$$ \left(\mathrm{AoS}\mathrm{I}\right)\ \left(\%\right)\kern0.75em =\kern0.75em \ln \left(\mathrm{SBP}/\mathrm{DBP}\right)/\left[\left(\mathrm{AoS}-\mathrm{AoD}\right)/\mathrm{AoD}\right] $$

where ln[systolic blood pressure (SBP)/diastolic blood pressure (DBP)] refers to the natural logarithm of the relative blood pressure (SBP and DBP: systolic and diastolic blood pressure) [26]. Blood pressure was measured at the end of echocardiographic evaluation in supine position. AoD and AoS were evaluated off-line by the principal investigator blinded to the identity of the subject. Reproducibility data on AoSI assessment have been previously reported [27].

Cardiac magnetic resonance

The degree of residual coarctation was determined by spin-echo magnetic resonance imaging of the thoracic aorta. The smallest diameter was measured by hand calipers from internal edge to internal edge of the vascular walls from a combination of 2 views: transverse and sagittal oblique (left anterior oblique equivalent) through the center of the vessel. The smallest diameter was compared with the diameter of the aorta at the diaphragm. Percent narrowing was calculated as: % narrowing = 100 (1 - smallest diameter/diameter at diaphragmatic level).

Statistical analysis

Categorical variables are presented as percentages, while continuous variables are presented as their means and SD. Categorical variables were compared by the chi-square test and continuous variables by the t-test or the Mann–Whitney U-test. The study population was also stratified by status of abnormally high AoSI at baseline. The cut-off value for abnormally high AoSI was a priori identified as 6.07% (the 95th percentile of AoSI calculated in the 113 healthy subjects) as previously reported. Multiple linear regression analysis was computed to assess the variables significantly related to AoSI index in CoA patients. Variables significantly related to AoSI in univariate tests (p < 0.01) were considered in the multivariable model, which included age, body mass index, systolic blood pressure, E/E’, LV relative wall thickness and LV hypertrophy. All analyses were performed using statistical package SPSS 19.0 (SPSS Inc. Chicago. Illinois) and statistical significance was identified by two-tailed p < 0.05.

Results

Study population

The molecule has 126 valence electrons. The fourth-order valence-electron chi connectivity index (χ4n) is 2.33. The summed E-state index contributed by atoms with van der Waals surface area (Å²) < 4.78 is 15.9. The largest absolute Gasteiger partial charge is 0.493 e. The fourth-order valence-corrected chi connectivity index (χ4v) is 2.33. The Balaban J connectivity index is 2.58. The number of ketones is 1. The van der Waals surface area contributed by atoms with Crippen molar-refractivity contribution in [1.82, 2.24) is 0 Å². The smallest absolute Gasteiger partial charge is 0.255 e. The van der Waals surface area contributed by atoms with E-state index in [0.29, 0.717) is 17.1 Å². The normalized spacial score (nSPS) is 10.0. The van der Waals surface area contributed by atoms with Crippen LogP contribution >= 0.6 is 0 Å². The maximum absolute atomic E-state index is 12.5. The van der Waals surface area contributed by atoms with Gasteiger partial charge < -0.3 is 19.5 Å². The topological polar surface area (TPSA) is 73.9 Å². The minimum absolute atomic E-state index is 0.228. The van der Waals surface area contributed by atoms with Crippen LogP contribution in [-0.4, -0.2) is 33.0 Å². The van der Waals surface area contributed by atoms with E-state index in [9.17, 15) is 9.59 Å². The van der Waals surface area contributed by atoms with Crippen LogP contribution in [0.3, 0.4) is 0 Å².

All subjects were free of symptoms and clinical signs of cardiac disease at the time of clinical, laboratory and echocardiographic evaluation. During the 28 ± 13 years of follow-up after surgical intervention, no patient who had undergone successful repair of CoA suffered from an adverse CV event either was hospitalized for any sign or symptoms potentially related to the presence of CV disease. Similarly, RA and non-RA matched controls were analyzed in primary prevention. Clinical and echocardiographic characteristics of the study population compared with RA patients (mean time from the RA diagnosis 14 ± 10 years) and non-RA matched controls are shown in Tables 1 and 2, respectively. Between all groups, there were no statistical differences in terms of age, sex, body mass index, laboratory data and prevalence of dyslipidemia, type 2 diabetes mellitus and blood hypertension. Despite RA subjects were taking less anti-hypertensive medications compared to CoA patients and controls, blood pressure values were similar between the groups. All groups had LV dimensions within the normal range, however CoA patients showed higher prevalence of LV hypertrophy than controls and RA patients (37% vs 20% vs. 6%, respectively; all p < 0.05) associated with a higher end-systolic circumferential stress and lower relative wall thickness, index of concentric LV geometry. Regarding to the parameters of LV systolic function, all three groups showed similar LV ejection fraction and sc-MS (parameter of LV circumferential systolic function), however peak S’ (parameter of longitudinal LV systolic function), was significantly lower in CoA subjects than controls and RA patients (7.1 ± 1.3 vs. 10.5 ± 3.6 vs. 10.2 ± 1.6 cm/sec; p < 0.05). CoA patients had a greater prevalence of LV diastolic dysfunction as shown by raised E/E’ ratio and end-diastolic pressure.